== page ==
Welcome to Fuller by Design, where we explore what it means to lead a creative life. Because the truth is this - life is what you make of it. So let's make, every day. For life.

She Made Me Feel Whole Again

She’s the baby that made me feel whole again. My previous two surrogacies had ended in c-sections – the first one, a set of twins, were born by what’s called “the double whammy” where the first baby is born vaginally and the second baby is born via c-section.  The double whammy – that’s no joke - I assure you.

My second surrogacy was also a set of twins, also born by c-section. At full term both of them were laying transverse with no room to turn. As c-sections go, it was pleasant enough.

But vaginal births after c-sections are increasingly rare, just as they were eight years ago when I carried her.  I never really went into labor, after a perfectly healthy full-term pregnancy, my water broke during the night.  I’d taken kickboxing earlier that evening and even jogged a few laps around the track.

I stayed home a full day after my water broke hoping the contractions would start on their own. If they didn’t, I’d need an induction, which doubled my problems.

The first problem is that inductions are painful. What your body naturally does over the course of time is thrust upon you with the help of an evil IV drip of pitocin, bringing on monstrous contractions that hurt like hell.  So all that pain, ummm, yeah, there’s that.

Then there’s the issue that very few doctors will do an induction on a woman with a previous c-section, let alone two of them.  They say there’s just too much risk of the uterus rupturing from the force of drug-induced, artificial contractions.

So I really was between a rock and a hard place.

When I checked into the hospital on my due date (which was a day and a half after my water broke) the resident did all the initial assessments and said they’d get the operating room ready for my c-section.

Screeeeeeeech. “That plan is grinding to a halt right now, Buster Resident” I think I said (or maybe something else to that effect).

“Get my OB right now, please” I more likely said.  “I’m not consenting to a c-section that isn’t medically necessary.”

He went on to read me the proverbial riot act about how risky a vaginal birth was after not one, but two c-sections, let alone the fact we were staring down an induction on top of it. The odds were definitely stacked up against me.

“Get my OB right now, please” I repeated.  “I’m not consenting to a c-section that isn’t medically necessary.”

My OB came in shortly.  When I fearfully asked if I had to have a c-section, he laughed. Honestly, he really did laugh.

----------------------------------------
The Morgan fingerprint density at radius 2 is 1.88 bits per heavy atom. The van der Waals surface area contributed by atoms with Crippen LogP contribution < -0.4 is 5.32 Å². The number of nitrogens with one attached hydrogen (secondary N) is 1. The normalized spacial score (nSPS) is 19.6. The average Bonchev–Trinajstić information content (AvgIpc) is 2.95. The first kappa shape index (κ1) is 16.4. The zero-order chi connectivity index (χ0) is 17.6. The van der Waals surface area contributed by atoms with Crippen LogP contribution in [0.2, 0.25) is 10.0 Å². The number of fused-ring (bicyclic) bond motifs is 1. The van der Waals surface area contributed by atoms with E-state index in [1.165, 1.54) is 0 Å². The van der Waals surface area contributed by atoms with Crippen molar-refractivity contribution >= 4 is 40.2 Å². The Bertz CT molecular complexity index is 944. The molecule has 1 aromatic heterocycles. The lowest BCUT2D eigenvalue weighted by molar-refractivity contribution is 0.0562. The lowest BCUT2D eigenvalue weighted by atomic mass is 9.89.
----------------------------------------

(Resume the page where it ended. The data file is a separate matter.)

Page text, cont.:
“Why would we give you a c-section m’am?  That’s crazy” he said in his heavy Guianan accent.  I can barely understand a word he says but I don’t care, he’s the man in my book.

“We know you can deliver this baby m’am, you’ve done it before. Let’s get this induction started and you’ll have this baby by dinner time.”



God I love that man.

The pitocin dripped for hours, it hurt like hell (as I knew it would) and finally the blessed epidural was in place. I relaxed and dilated in peace.

The parents watched and waited and doted on me at my side.  When I winced in pain, they’d wince in pain. We were all one with this baby.

It finally came time to push and she descended down beautifully.  My OB asked “Do you want to feel the baby’s head?” and never having done that before, I of course said yes.  There, soft, wet and warm, between my open legs, was the top of her head. I will never, ever forget what that felt like. It was magical. Time seemed to stand still while I felt her warmth, her whole body still inside me, but her energy radiating out into my hand. It was a divine circle of love.

The lull in contractions over, it was time to push her out. My OB asked “M’am, do you want to catch this baby?” and what could I say but yes? Given that chance, how could I say no? And why would I ever want to?

So after her head was out and I was preparing to push again to deliver her shoulders, he placed one of my hands around her neck and my other hand under her chest.  I took a deep breath, beared down, and with one big push her body slid out into my own two hands and I lifted her up all by myself onto my chest as I grinned from ear to ear.




It feels like it was yesterday, not eight years ago.  She’s the only baby of the 12 that I’ve caught myself.

And my body knows it, too. When I revisit her birth in my head I feel an actual physical connection with her, one that started that very day at that moment. I love all my surrogate babies fiercely and feel a different connection with each of them.  Hers is deeply physical.




A few years ago I had the pleasure of having breakfast with her and her parents. She asked me about how she was born and I told her that same story. Then I put my hand on the back of her beautiful blonde head, right there in the restaurant, to show her how we first touched, both of us reliving that sacred moment.  That magnetic energy was still there.

As I suppose it always will be.

Happy eighth birthday sweet Rachel Jane, much love to you today and always.


Silent Sunday

Stitching and Sharing at the National Museum of Women in the Arts